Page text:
David Bourget (Western Ontario)
David Chalmers (ANU, NYU)
Rafael De Clercq
Jack Alan Reynolds
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Journal of Business Ethics 39 (1-2):101 - 108 (2002)
The stakeholder approach offers the opportunity to consider corporate responsibility in a wider sense than that afforded by the stockholder or shareholder approaches. Having said that, this article aims to show that this theory does not offer a normative corporate responsibility concept that can be our response to two basic questions. On the one hand, for what is the company morally responsible and, on the other hand, why is the corporation morally responsible in terms of conventional and post-conventional perspectives? The reason why the stakeholder approach does not offer such a definition, as we shall see, is because the normative stakeholder approaches tend to confuse the social validity with the moral validity or legitimacy. It leads us to a conventional definition of corporate moral responsibility (CMR) that is not relevant to the pluralistic and global framework of our societies and economies. The purpose of this paper is to demonstrate this intuition.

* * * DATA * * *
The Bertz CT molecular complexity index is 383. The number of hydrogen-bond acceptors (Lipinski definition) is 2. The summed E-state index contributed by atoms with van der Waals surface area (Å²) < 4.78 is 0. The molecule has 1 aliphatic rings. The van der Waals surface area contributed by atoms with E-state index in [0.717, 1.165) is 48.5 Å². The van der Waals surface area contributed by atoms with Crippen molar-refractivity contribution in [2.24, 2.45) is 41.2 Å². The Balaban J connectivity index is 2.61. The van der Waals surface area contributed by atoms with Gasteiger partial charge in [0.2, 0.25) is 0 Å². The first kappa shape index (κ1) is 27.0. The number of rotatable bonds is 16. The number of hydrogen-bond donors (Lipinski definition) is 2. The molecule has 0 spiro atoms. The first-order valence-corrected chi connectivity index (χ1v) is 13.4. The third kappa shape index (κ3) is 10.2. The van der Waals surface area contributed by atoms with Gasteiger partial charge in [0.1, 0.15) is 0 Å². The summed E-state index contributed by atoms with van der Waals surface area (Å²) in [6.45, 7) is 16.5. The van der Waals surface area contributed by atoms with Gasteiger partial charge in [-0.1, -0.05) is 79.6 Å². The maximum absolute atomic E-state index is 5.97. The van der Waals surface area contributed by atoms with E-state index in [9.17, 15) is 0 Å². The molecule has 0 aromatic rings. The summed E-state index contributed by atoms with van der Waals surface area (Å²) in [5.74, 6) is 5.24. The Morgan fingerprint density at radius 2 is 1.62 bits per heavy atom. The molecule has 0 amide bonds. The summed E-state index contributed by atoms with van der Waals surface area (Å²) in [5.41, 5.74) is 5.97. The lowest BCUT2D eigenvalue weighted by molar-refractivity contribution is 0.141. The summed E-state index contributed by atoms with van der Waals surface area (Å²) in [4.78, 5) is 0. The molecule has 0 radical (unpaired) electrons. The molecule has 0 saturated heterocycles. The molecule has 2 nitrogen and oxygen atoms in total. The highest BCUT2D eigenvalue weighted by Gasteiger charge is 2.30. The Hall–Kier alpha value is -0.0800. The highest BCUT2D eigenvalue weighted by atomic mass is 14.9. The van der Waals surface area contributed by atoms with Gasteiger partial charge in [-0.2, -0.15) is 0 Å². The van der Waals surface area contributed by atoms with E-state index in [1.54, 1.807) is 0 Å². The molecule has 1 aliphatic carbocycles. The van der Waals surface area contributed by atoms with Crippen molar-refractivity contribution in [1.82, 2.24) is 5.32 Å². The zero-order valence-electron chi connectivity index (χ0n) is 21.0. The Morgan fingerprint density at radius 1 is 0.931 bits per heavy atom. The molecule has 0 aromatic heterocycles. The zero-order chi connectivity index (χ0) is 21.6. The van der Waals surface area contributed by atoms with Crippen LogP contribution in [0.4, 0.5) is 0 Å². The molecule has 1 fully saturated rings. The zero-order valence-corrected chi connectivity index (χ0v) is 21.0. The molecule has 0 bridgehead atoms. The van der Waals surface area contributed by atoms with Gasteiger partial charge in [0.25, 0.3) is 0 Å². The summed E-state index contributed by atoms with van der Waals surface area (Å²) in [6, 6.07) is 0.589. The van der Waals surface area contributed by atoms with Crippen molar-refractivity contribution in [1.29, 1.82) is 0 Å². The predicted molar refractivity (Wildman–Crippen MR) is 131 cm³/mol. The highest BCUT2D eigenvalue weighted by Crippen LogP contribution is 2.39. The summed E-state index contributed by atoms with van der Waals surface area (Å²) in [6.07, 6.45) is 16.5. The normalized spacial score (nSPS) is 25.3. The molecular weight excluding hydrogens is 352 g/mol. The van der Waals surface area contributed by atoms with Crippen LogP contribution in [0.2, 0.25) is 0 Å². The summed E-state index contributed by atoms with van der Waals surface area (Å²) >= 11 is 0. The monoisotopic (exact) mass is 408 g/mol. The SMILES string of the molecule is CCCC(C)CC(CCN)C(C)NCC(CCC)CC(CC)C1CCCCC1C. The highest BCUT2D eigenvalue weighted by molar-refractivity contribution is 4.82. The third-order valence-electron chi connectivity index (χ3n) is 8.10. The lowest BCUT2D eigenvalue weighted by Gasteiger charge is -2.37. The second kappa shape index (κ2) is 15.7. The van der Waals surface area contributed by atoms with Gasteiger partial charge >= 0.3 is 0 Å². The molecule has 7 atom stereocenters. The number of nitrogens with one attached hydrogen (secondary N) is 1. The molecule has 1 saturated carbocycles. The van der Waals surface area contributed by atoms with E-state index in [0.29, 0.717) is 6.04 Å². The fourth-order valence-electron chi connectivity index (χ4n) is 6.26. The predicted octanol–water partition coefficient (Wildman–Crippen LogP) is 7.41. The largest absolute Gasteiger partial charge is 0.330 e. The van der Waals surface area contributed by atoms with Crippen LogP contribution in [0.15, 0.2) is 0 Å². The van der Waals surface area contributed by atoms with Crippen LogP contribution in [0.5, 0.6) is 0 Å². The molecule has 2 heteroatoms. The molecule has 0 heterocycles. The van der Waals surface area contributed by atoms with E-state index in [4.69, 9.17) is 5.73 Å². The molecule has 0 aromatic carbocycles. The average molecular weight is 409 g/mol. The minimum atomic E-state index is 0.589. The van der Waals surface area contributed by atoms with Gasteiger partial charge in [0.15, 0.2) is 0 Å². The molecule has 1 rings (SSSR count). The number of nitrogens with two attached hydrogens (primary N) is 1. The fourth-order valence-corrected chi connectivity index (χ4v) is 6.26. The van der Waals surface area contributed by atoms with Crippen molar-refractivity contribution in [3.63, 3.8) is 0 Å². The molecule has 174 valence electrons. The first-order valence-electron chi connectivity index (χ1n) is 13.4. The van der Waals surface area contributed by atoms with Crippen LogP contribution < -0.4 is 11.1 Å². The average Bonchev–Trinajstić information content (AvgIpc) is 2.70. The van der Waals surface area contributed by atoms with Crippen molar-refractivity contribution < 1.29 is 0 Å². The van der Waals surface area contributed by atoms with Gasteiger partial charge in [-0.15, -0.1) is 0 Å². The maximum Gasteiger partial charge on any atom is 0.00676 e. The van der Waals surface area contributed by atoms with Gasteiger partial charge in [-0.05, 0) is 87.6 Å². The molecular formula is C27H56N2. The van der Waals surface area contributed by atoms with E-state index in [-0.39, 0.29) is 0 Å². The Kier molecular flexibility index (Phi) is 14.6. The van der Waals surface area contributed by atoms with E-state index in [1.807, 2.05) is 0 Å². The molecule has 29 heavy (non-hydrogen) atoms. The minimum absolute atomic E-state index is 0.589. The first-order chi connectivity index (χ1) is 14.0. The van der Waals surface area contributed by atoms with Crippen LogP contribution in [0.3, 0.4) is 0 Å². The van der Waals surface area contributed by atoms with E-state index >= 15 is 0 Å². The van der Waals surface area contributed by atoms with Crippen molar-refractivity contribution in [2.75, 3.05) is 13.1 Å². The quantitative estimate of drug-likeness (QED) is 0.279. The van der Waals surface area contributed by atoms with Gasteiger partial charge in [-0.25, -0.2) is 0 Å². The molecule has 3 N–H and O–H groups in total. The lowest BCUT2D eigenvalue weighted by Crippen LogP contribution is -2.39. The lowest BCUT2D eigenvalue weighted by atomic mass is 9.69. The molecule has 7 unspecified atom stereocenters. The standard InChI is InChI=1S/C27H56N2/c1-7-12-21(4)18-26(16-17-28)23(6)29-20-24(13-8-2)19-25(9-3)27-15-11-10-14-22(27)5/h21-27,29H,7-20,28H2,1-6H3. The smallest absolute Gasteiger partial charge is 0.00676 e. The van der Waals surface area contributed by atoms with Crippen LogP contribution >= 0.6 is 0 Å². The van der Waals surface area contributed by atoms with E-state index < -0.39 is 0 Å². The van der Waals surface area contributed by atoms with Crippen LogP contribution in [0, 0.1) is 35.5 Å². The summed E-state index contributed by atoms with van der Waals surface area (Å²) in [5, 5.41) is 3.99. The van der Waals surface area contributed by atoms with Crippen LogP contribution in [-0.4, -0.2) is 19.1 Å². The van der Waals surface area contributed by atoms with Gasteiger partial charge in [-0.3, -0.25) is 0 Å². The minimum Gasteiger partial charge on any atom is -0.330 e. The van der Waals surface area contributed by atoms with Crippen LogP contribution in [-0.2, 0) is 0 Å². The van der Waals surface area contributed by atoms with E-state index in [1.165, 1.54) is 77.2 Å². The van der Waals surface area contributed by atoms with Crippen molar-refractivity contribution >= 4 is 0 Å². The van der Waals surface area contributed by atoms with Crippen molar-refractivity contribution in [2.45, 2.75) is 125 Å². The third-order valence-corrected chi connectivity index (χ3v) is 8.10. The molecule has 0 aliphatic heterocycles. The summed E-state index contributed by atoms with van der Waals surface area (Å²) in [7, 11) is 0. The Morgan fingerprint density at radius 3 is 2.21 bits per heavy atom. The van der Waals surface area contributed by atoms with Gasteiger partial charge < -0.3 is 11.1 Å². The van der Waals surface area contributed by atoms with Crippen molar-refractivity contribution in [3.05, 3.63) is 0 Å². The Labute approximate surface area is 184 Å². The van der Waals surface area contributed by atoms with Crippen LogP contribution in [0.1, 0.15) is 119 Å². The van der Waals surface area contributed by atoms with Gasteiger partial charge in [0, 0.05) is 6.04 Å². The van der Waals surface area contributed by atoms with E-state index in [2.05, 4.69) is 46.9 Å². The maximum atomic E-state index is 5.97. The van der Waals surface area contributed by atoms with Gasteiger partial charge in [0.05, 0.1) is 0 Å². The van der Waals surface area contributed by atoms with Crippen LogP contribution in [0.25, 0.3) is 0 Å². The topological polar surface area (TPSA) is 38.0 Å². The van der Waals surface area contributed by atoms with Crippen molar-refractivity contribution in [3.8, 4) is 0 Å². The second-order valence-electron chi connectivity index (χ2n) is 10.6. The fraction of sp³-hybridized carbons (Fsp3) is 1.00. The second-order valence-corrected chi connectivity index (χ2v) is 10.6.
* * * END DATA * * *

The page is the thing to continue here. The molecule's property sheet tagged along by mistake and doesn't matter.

|Keywords||business ethics discourse ethics moral responsibility normative approach post-conventional perspective responsibility stakeholder theory|
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Citations of this work BETA
Virginia G. Maurer (2009). Corporate Social Responsibility and the "Divided Corporate Self": The Case of Chiquita in Colombia. [REVIEW] Journal of Business Ethics 88 (4):595 - 603.
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